Section 514 of ERISA provides that Title I “shall supersede any and all State laws insofar as they . . . relate to any employee benefit plan” covered by the statute. The U.S. Supreme Court has held that “[a] law `relates to' an employee benefit plan, in the normal sense of the phrase, if it has a connection with or reference to such a plan.” Shaw v. Delta Air Lines, Inc., 463 U.S. 85, 96-97 (1983) (footnote omitted); see, e.g., Travelers, 514 U.S. at 656. A law has a “reference to” ERISA plans if the law “acts immediately and exclusively upon ERISA plans” or “the existence of ERISA plans is essential to the law's operation.” California Div. of Labor Standards Enforcement v. Dillingham Constr., N.A., 519 U.S. 316, 325-326 (1997). In determining whether a state law has a “connection with ERISA plans,” the U.S. Supreme Court “look[s] both to `the objectives of the ERISA statute as a guide to the scope of the state laws that Congress understood would survive,' as well as to the nature of the effect of the state law on ERISA plans,” to “determine whether [the] state law has the forbidden connection” with ERISA plans. Egelhoff v. Egelhoff, 532 U.S. 141, 147 (2001) (quoting Dillingham, 519 U.S. at 325). In various decisions, the Court has concluded that ERISA preempts state laws that: (1) Mandate employee benefit structures or their administration; (2) provide alternative enforcement mechanisms; or (3) bind employers or plan fiduciaries to particular choices or preclude uniform administrative practice, thereby functioning as a regulation of an ERISA plan itself.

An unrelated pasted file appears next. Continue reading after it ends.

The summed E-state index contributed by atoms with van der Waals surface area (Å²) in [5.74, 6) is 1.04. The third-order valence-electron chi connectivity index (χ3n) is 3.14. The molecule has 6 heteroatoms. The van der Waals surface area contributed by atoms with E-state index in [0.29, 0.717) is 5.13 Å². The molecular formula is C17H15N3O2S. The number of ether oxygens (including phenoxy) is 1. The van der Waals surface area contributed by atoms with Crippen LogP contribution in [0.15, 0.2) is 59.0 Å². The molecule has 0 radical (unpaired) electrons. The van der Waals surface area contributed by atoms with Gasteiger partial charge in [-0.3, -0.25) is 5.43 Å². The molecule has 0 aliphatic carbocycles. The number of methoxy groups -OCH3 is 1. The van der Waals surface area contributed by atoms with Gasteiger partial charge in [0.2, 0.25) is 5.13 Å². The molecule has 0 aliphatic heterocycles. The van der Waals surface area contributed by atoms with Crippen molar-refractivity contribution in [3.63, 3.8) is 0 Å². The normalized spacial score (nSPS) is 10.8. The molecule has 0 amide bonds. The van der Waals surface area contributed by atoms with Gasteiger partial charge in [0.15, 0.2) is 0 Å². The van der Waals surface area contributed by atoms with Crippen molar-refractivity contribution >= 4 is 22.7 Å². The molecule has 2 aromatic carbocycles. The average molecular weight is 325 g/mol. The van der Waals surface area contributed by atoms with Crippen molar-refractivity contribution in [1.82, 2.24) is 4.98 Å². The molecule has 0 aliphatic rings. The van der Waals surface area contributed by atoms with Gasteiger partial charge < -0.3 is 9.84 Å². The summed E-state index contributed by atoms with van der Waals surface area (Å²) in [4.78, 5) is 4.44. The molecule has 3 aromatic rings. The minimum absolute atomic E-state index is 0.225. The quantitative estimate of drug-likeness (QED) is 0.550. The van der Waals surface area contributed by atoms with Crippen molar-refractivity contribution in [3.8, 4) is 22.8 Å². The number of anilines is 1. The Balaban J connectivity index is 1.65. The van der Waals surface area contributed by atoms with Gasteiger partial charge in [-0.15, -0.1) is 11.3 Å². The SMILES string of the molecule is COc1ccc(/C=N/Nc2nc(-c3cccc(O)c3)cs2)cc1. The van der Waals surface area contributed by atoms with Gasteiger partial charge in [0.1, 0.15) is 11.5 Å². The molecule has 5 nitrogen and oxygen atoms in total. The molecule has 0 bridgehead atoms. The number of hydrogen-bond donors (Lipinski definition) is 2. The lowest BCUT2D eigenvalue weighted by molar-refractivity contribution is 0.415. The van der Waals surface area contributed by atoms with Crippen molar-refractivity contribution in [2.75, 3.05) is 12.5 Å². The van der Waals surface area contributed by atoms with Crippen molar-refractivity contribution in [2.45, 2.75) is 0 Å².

In the Department's view, state laws of the sort outlined above interact with ERISA in such a way that section 514 preemption principles and purposes would not appear to come into play in the way they have in past preemption cases. Although the approaches described above involve ERISA plans, they do not appear to undermine ERISA's exclusive regulation of ERISA-covered plans. The approaches do not mandate employee benefit structures or their administration, provide alternative regulatory or enforcement mechanisms, bind employers or plan fiduciaries to particular choices, or preclude uniform administrative practice in any way that would regulate ERISA plans.